An increasing number of clinical trials are run by CROs; the amount spent on CRO-run research increased from $1.6 billion in 1994 to $7.6 billion in 2004. Over the same time period, the share of clinical trials run at academic medical centers dropped from 63% to 26%.[7] As one author put it:

What began as small specialized boutique firms offering narrowly targeted outsourcing services to pharmaceutical clients have come to dominate drug development and clinical trial management.[8]

There are over 1,100 CROs in the world, despite continued trends toward consolidation (many CROs are being acquired in recent times or others go out of business).[9] It is a very fragmented industry with the top 10 controlling 56.1% of the market in 2008[10] and down to 55% in 2009.[11][12] One estimate had the size of the market set to reach $24 billion in 2010[13] and set to grow at a rate of 8.5% through 2015.[14] The largest CROs, according to Industry Standard Research,[15] are Quintiles, Parexel, Covance, Pharmaceutical Product Development (PPD), Icon, INC Research, inVentiv Health inc and Pharma Medica

According to an article in September 2013, the merger of PRA International and ReSearch Pharmaceutical Services (RPS) made the newly named PRA Health Sciences the fourth-largest CRO.[16]

See also[edit]


  1. ^ "The CRO Market", Association of Clinical Research Organizations.
  2. ^ "The CRO Market", Association of Clinical Research Organizations.
  3. ^ "Bio-Definitions", Biotech Media.
  4. ^ "New Research offers CRO market snapshot", Kirsty Barnes, Outsourcing-Pharma, November 22, 2007.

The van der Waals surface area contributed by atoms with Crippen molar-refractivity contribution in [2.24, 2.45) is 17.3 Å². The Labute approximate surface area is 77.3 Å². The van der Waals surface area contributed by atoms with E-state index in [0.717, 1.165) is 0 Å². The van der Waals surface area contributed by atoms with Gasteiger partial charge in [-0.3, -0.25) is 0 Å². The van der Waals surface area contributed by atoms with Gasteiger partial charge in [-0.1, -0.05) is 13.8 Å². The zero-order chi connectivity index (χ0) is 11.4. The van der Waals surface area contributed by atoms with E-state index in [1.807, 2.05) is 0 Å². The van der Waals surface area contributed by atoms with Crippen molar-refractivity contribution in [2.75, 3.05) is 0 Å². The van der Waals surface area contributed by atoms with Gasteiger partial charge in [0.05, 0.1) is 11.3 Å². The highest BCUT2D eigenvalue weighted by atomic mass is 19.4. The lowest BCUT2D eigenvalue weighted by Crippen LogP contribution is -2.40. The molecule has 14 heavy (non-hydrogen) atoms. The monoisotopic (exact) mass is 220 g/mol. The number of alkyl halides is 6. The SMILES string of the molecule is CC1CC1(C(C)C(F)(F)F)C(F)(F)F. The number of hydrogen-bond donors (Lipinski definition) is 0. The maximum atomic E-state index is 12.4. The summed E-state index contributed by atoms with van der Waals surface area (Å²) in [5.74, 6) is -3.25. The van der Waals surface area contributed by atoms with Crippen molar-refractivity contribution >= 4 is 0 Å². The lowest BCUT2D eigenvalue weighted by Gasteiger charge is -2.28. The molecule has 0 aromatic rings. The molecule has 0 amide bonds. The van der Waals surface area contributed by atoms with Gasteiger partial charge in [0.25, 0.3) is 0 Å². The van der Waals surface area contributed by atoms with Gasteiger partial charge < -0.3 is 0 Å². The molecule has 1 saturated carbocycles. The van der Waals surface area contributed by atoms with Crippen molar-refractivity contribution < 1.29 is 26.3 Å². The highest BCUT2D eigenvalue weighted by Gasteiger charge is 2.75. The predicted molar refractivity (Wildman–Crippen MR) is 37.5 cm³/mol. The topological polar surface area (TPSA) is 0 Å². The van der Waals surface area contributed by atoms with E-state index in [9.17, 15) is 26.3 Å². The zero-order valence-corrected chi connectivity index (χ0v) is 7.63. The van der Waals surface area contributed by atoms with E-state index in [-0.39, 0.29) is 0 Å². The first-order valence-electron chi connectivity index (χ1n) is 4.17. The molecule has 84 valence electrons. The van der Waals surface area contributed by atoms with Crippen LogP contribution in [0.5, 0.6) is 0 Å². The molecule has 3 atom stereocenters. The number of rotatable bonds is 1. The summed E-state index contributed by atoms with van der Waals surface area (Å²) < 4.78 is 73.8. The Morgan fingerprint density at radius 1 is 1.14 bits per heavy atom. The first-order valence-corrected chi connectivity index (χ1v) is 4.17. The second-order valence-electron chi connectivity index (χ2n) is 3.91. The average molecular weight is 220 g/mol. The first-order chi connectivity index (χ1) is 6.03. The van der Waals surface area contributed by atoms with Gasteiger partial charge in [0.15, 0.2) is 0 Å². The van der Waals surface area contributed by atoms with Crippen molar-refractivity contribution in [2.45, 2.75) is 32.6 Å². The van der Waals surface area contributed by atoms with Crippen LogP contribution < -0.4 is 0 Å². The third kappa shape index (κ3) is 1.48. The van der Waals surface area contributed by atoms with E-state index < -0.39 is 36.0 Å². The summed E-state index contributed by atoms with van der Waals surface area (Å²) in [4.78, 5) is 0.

5. ^ "Riding the Wave", Pharmaceutical Executive Europe, FOCUS Oncology, September 2007, pp. 3–5.
  6. ^ "Top 10 Areas of Research", Michael D. Christel, R&D Directions, vol. 14, no. 9, October 2008, pg. 20.
  7. ^ Steinbrook, R (May 26, 2005). "Gag clauses in clinical-trial agreements.". The New England Journal of Medicine 352 (21): 2160–2. doi:10.1056/NEJMp048353. PMID 15917381. 
  8. ^ Mirowski, P; Van Horn, R (August 2005). "The contract research organization and the commercialization of scientific research.". Social studies of science 35 (4): 503–48. PMID 16304738. 
  9. ^ "CRO Industry Could See More Consolidation, Experts Say" 2013-06-20 Retrieved 2013-09-24
  10. ^ [1]
  11. ^[dead link]
  12. ^ "Quintiles in $3bn investment deal". 2008-01-02. Retrieved 2010-08-03. 
  13. ^ "CRO market to reach $24bn by 2010". 2007-07-30. Retrieved 2010-08-03. 
  14. ^ The China Contract Research Organization (CRO) Industry Report, Market Forecast & Trends, 2013-2016
  15. ^ "INC Research tops CRO quality ranking as M&A shapes pharma outsourcing". 2012-03-01. Retrieved 2012-11-08. 
  16. ^ "PRA plus RPS equals fourth-largest CRO". 2013-09-26. Retrieved 2014-06-18.